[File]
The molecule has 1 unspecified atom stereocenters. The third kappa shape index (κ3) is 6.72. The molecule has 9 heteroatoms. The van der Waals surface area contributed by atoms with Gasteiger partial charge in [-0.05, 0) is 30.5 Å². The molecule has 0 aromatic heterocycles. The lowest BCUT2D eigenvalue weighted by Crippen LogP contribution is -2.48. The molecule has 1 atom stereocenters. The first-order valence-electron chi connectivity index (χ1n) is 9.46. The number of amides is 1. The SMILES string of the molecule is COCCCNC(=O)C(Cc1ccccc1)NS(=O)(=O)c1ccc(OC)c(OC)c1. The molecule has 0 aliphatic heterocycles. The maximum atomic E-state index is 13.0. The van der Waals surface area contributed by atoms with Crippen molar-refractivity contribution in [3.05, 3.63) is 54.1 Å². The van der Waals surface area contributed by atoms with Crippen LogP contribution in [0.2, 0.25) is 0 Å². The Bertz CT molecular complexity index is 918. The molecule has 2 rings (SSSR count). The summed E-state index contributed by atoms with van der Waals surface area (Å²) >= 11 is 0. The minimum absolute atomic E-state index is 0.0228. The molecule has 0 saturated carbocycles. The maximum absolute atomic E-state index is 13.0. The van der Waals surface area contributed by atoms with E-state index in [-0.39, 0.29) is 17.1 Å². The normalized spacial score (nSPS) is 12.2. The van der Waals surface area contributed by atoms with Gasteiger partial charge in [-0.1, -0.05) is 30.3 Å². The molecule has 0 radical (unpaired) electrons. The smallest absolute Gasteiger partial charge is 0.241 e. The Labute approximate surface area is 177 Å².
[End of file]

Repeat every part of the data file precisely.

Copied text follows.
The molecule has 1 unspecified atom stereocenters. The third kappa shape index (κ3) is 6.72. The molecule has 9 heteroatoms. The van der Waals surface area contributed by atoms with Gasteiger partial charge in [-0.05, 0) is 30.5 Å². The molecule has 0 aromatic heterocycles. The lowest BCUT2D eigenvalue weighted by Crippen LogP contribution is -2.48. The molecule has 1 atom stereocenters. The first-order valence-electron chi connectivity index (χ1n) is 9.46. The number of amides is 1. The SMILES string of the molecule is COCCCNC(=O)C(Cc1ccccc1)NS(=O)(=O)c1ccc(OC)c(OC)c1. The molecule has 0 aliphatic heterocycles. The maximum atomic E-state index is 13.0. The van der Waals surface area contributed by atoms with Crippen molar-refractivity contribution in [3.05, 3.63) is 54.1 Å². The van der Waals surface area contributed by atoms with Crippen LogP contribution in [0.2, 0.25) is 0 Å². The Bertz CT molecular complexity index is 918. The molecule has 2 rings (SSSR count). The summed E-state index contributed by atoms with van der Waals surface area (Å²) >= 11 is 0. The minimum absolute atomic E-state index is 0.0228. The molecule has 0 saturated carbocycles. The maximum absolute atomic E-state index is 13.0. The van der Waals surface area contributed by atoms with E-state index in [-0.39, 0.29) is 17.1 Å². The normalized spacial score (nSPS) is 12.2. The van der Waals surface area contributed by atoms with Gasteiger partial charge in [-0.1, -0.05) is 30.3 Å². The molecule has 0 radical (unpaired) electrons. The smallest absolute Gasteiger partial charge is 0.241 e. The Labute approximate surface area is 177 Å².